Low dose naltrexone for LPP

New Avenues for Treating Lichen Planopilaris


Download PDF on LDN

Naltrexone is a medication that was approved in 1984 (at 50 mg) for treating addiction to opioids. Subsequently, it was shown that low doses rather than high doses sometimes have a remarkable effect on the immune systems. This opened the door to trying to better understand the benefits of low dose naltrexone (LDN). Studies have shown that LDN can help people respond better to many immunological conditions including HIV, cancer, and autoimmune diseases like lupus, Crohn’s disease, multiple sclerosis. It has also been used in chronic pain. New evidence suggested benefit in lichen planopilaris as well. A very small study in 4 patients suggested that LDN at a dose of 3 mg can reduce the signs of symptoms of this scarring alopecia. Side effects were not noticed. 


Low dose naltrexone: How does it work?

It is believed that our internal opioid and endorphins have an important effect on the immune system. It is now understood that various immune system cells also have opioid receptors on their surface. It is the ability to block opioid receptors in the body between 2 am and 4 am that is proposed to give the beneficial effects. Blockade in this manner lead to changes in the immune system and increase in the body’s endorphin and encephalin levels. These are powerful modulators of the immune system.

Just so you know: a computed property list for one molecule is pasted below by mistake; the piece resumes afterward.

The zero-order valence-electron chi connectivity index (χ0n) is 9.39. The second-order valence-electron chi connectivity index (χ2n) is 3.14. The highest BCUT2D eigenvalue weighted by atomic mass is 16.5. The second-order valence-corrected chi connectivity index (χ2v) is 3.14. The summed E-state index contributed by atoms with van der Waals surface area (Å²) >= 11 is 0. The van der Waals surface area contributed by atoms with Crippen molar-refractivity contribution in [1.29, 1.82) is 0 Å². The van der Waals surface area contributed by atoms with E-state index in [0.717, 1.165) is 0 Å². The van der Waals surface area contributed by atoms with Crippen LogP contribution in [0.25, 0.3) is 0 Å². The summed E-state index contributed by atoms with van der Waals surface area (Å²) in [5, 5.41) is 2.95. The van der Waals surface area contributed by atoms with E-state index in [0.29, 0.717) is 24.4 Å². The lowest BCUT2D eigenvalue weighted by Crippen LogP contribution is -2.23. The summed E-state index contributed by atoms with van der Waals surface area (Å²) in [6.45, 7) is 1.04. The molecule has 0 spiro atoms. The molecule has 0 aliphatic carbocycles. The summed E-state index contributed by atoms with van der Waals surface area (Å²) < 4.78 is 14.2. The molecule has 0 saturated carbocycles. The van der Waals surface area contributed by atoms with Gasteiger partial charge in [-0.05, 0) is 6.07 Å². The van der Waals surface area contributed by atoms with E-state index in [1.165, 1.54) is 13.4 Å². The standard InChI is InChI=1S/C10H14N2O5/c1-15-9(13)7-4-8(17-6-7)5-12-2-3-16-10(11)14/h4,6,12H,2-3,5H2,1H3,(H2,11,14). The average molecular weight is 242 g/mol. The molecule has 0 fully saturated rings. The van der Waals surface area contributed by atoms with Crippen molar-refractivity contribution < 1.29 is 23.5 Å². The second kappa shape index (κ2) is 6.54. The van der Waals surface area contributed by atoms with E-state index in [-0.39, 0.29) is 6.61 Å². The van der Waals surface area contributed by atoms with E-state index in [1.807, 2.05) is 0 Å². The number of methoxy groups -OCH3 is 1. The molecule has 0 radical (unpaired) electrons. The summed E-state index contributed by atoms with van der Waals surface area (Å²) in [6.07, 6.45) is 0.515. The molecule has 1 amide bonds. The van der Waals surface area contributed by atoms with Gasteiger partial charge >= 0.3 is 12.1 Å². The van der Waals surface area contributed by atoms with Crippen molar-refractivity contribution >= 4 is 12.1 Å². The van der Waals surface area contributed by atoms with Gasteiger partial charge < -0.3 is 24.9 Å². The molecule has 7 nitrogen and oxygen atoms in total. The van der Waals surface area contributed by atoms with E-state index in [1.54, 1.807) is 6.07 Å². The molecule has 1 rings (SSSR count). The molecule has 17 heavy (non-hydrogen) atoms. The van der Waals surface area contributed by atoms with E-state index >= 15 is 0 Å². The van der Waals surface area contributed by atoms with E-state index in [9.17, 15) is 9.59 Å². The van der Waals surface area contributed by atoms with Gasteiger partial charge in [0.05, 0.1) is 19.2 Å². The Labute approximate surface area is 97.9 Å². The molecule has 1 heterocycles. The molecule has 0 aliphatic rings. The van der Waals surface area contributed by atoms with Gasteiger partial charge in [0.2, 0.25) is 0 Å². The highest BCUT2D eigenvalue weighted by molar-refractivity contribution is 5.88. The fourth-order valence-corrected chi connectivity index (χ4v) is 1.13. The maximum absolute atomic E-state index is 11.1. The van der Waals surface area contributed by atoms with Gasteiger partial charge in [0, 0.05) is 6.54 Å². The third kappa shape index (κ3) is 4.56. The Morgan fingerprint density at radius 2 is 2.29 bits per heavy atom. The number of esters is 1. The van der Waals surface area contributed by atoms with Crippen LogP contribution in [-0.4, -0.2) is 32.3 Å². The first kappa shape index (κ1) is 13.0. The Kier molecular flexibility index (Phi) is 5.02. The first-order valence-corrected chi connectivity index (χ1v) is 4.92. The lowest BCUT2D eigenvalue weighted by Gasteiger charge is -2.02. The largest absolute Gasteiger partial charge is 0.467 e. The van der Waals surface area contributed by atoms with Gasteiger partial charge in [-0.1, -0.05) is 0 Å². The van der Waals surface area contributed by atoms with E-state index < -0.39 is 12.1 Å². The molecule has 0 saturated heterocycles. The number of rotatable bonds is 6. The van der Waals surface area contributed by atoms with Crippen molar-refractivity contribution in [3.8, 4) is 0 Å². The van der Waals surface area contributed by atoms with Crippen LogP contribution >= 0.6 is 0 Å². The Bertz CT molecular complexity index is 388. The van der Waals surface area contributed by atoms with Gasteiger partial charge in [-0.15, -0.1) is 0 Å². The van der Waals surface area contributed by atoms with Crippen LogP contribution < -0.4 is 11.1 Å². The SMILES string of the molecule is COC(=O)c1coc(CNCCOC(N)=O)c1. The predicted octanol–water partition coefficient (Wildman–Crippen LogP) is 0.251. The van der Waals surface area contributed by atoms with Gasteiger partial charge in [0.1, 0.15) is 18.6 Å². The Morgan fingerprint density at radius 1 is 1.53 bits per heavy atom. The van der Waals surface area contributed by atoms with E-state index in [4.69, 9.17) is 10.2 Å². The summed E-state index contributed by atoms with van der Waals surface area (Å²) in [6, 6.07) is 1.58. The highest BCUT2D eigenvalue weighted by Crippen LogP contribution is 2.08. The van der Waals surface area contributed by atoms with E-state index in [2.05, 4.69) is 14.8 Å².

The typical dose of “low dose naltrexone” is 1.5 to 4.5 mg taken at bedtime. A compounding pharmacy generally takes the 50 mg pills and compounds in a topical solution. The perfect way of compounding LDN is not entirely clear, although use of calcium carbonate as a 'filler' is generally best avoided as it may interfere with absorption. 


Side effects of LDN

Many patients take LDN without side effects. However, the side effects include difficulty sleeping (one of most commonly seen in our practice), vivid dreams, and rare headaches. A full review of side effects is important for anyone starting LDN. 


More study is needed of LDN in various hair loss conditions. I have no doubt this study of LPP (referenced below) will open the floodgates to increasing use in patients with LPP in 2018. Good study is needed to monitor the short term and long term benefits.


Strazzulla LC, et al. Novel Treatment Using Low-Dose Naltrexone for Lichen Planopilaris. J Drugs Dermal 2017

Dr. Jeff Donovan is a Canadian and US board certified dermatologist specializing exclusively in hair loss. To schedule a consultation, please call the Whistler office at 604.283.1887

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